There should be a two-point check for bleeding: 1) look for bleeding from the puncture site and 2) check for hematoma formation. Failing to observe for a hematoma formation beneath the surface of the skin can cause serious complications, including nerve injury. In the CLSI venipuncture standard, this observation step is required for all patients, not just those on blood thinner.

Each month, PT-STAT! will publish one of the hundreds of phlebotomy FAQs in the growing database of questions and answers available in Phlebotomy Central, the members-only section of the Center for Phlebotomy Education's website. For information on joining Phlebotomy Central, click here.

 

Survey Says
Selecting Sharps Safety Devices

Last month, visitors to our website were asked what their facility's most important criterion is when selecting sharps safety devices for use in blood collection. Topping the list of responses at 48 percent was internal product evaluations. Next was staff preference, cited by 28 percent of respondents. Coming in a distant third was the price of the product (8%).  

A comment supporting staff preference as the determining factor concluded that “if they do not like it, they won’t use it”. Although the cost of a sharps safety device should not be the only reason a product is selected, price and purchasing contracts may influence a facility’s decision, as indicated by the survey comments below.

Sample Comments:

  • “Staff has input into device evaluation and selection but the device also must meet safety requirements. Pricing is the last consideration, but it can’t be so pricy that we would have no way to pay for the supply.”
  • “Staff preference and pricing are also considered.”
  • “Internal evaluations determine selection, but it must also in most cases be on the hospital’s group purchasing contract.”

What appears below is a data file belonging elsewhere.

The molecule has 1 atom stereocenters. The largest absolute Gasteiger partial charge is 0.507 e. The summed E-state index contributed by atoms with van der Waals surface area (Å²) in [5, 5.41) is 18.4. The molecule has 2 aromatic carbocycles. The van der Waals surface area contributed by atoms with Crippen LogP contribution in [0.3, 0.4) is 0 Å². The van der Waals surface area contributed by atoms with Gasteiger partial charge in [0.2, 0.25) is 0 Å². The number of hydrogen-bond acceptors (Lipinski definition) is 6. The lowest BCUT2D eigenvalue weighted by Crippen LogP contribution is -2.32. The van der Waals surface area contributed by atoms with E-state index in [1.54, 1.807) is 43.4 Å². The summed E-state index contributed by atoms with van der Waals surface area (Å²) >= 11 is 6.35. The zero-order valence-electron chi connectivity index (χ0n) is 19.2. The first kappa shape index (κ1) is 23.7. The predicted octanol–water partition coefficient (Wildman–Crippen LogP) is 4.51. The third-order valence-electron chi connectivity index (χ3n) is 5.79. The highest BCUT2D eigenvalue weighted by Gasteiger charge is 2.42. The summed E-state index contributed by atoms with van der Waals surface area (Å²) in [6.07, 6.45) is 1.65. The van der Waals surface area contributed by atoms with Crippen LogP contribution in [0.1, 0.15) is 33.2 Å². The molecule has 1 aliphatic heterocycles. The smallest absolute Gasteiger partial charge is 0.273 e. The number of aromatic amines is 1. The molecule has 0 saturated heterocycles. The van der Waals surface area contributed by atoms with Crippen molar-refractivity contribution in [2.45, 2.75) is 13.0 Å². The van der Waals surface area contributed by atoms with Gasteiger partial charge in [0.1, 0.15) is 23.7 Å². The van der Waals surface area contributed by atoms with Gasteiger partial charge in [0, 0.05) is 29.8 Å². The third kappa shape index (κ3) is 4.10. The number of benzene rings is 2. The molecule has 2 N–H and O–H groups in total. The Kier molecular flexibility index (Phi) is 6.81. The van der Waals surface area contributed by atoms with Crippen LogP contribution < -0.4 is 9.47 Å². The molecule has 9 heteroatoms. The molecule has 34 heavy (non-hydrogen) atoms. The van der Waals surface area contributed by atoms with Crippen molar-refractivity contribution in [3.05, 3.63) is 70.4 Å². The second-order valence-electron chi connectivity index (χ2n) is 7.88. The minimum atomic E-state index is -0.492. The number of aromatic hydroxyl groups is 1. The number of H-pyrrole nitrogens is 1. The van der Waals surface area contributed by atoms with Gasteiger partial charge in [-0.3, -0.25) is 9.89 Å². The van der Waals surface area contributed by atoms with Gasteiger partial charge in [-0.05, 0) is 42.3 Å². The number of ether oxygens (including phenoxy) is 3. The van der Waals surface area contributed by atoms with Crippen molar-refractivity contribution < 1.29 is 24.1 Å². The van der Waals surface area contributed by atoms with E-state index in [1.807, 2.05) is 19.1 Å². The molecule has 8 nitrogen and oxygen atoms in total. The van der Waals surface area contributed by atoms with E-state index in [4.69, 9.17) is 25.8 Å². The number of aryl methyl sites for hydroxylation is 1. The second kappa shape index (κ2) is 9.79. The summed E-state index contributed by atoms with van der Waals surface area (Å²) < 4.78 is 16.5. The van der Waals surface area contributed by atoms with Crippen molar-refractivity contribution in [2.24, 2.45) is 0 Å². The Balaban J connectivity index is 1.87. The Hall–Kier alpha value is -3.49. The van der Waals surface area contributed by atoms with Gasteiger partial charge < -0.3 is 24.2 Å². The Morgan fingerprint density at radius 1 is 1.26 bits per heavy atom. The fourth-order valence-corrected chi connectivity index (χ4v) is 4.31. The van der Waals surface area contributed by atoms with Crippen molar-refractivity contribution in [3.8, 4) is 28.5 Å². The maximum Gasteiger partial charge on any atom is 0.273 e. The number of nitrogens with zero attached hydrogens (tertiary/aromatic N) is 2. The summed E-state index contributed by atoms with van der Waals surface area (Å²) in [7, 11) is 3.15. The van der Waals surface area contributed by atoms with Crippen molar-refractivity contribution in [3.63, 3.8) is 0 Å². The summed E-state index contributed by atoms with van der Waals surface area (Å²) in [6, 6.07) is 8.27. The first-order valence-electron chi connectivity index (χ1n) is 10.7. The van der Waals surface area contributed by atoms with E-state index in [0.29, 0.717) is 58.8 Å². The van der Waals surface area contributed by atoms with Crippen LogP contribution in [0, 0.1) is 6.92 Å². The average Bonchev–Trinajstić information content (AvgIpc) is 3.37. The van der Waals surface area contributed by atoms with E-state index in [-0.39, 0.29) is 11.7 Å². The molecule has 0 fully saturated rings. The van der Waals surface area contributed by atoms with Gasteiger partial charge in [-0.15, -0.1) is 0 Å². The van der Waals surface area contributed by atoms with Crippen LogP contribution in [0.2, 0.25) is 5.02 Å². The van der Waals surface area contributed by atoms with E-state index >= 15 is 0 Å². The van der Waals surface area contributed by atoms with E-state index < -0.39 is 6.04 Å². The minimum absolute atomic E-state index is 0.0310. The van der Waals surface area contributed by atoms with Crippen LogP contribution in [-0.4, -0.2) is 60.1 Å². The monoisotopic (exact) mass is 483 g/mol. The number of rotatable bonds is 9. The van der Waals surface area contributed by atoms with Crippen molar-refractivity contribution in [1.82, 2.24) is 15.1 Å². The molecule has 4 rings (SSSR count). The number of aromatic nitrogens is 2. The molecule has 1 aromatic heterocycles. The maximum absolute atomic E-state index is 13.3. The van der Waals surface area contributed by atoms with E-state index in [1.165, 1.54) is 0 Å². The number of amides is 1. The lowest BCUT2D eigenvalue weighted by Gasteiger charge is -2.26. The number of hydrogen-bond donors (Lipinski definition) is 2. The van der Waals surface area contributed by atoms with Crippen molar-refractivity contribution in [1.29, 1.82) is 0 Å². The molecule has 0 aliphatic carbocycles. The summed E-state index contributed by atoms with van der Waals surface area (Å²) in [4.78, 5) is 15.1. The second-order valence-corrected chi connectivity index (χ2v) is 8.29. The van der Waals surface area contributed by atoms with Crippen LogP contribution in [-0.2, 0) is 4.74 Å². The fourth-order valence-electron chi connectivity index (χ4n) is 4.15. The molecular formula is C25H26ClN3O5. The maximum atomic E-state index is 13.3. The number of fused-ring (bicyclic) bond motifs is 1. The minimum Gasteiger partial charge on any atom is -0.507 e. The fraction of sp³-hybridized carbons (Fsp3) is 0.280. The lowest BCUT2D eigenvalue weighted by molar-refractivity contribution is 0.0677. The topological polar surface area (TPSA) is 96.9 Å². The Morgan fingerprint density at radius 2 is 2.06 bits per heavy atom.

One survey participant summed up their facility’s device selection criteria this way: A) That [the product] meets all current safety standards . B) That it meets the needs of all users (group evaluation by all users-staff preference). C) Pricing/inclusion in purchasing contract.”

For facilities subject to OSHA regulations, devices must be selected based on employee feedback (29 CFR 1910.1030(c)(1)(v)) and be evaluated for appropriateness for each procedure and effectiveness in preventing occupational exposures to blood and other potentially infectious materials. If the availability and variety of devices is restricted, the employer may be in violation of these requirements. According to OSHA, selecting a safer device based solely on the lowest cost is not appropriate. Selection must be based on employee feedback and device effectiveness.(1)

Facility types represented in last month’s survey include: hospital (76%); physician office laboratory (8%); public health department, academic/educational institution, health maintenance organization, and traveling health service (4% each).

Reference

  1. U.S. Department of Labor and Occupational Health and Safety Administration (OSHA). Standard Interpretations, Nov. 21, 2002. Link. Accessed 1/7/11.

This month’s survey question:
Does your facility use papoose boards to restrain infants and toddlers?

 

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What Should We Do?